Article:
England’s Greatest Engineer: The Great Western Railway

After living in Bristol for a time, Isambard went on to work on constructing The Great Western Railway (GWR) which would connect Bristol and the south west of England with London.  At the young age of twenty seven in 1833 he began his work.  Isambard was a great visionary who saw potential on a grand scale.  He didn’t just want to build a railway.  He wanted to build the fastest and smoothest railway in England.   

To accomplish this he tackled a couple of controversial issues.  He decided to use a broad gauge (the width of the track) of seven feet. This was counter to common practice of using the regular gauge which was thinner. This broad gauge would allow for trains with larger wheels where the carriage sat between them instead of on top, lowering the center of mass. The goal of all of this was to allow much faster travel and at the same time a smoother, more comfortable ride.  Secondly he surveyed a route for the railway that would almost never change elevation. By doing this, the train would maintain the same speed for most of its journey. Once finished, This vision of excellence was England’s pride and joy and nicknamed “God’s Wonderful Railway.”  Isambard’s genius was not in inventing new technologies, but in his ability to combine the resources and technology available to him and to expand society’s capabilities beyond what was thought possible.  This genius was evident in the construction of the GWR.

A Map of the Great Western Railway Connecting Bristol and London

A Map of the Great Western Railway Connecting Bristol and London

Three of I.K. Brunel’s most memorable civil engineering projects were a part of the GWR.  The Royal Albert Bridge, the Maidenhead Railway Bridge and the Box Tunnel.  Each of these projects show Isambard’s audacity and vision in their own way.  Spanning the river Tamar, the Royal Albert Bridge was the first of Brunel’s tributes to ancient Egyptian architecture and a bold engineering project.  What was unique about this wrought iron suspension bridge was that it didn’t anchor its pylons in the bank for support, like most suspension bridges still do today. Consider the Clifton bridge, another one of Brunel’s more traditional suspension bridges. Like the Golden Gate Bridge it has cables anchored on either shore supporting the pylons.  The Royal Albert on the other hand, has lens shaped iron trusses (supporting framework) which keep the pylons from collapsing inward from the weight of the bridge.  The Royal Albert Bridge’s elegant design still stands today as a testimony to Brunel’s vision of engineering as not just a pragmatic field of work, but an artistic one as well.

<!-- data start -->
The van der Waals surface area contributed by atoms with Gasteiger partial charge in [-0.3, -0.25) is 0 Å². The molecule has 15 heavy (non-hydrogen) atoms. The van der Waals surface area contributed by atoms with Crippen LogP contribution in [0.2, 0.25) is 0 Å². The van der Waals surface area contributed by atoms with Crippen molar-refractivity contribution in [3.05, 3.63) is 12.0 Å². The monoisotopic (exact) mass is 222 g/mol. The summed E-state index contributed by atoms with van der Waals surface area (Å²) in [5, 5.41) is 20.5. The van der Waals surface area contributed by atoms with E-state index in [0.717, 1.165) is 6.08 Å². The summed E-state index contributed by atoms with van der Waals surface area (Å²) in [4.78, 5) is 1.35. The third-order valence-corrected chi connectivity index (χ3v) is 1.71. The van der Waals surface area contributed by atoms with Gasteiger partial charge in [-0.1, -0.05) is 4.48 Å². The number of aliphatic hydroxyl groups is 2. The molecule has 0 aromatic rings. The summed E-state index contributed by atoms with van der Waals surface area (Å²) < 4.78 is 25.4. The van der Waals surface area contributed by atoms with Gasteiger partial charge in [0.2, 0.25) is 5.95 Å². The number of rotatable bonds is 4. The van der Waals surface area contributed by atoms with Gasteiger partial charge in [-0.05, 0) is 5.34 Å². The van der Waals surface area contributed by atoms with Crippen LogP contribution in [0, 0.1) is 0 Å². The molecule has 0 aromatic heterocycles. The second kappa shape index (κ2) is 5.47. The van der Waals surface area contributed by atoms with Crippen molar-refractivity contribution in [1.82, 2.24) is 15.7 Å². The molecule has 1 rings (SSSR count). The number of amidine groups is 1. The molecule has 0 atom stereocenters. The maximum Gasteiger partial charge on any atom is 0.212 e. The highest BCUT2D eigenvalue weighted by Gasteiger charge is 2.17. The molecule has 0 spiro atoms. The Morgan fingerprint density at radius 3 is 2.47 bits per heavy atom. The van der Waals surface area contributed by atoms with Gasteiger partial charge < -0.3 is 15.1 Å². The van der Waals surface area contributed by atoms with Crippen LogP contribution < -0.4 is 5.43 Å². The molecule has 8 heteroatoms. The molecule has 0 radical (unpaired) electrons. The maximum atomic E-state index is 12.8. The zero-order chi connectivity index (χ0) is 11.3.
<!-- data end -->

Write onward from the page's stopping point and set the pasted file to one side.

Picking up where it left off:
Clifton Suspension Bridge

Clifton Suspension Bridge

The Royal Albert Bridge Truss

The Royal Albert Bridge Truss

The Royal Albert Bridge

The Royal Albert Bridge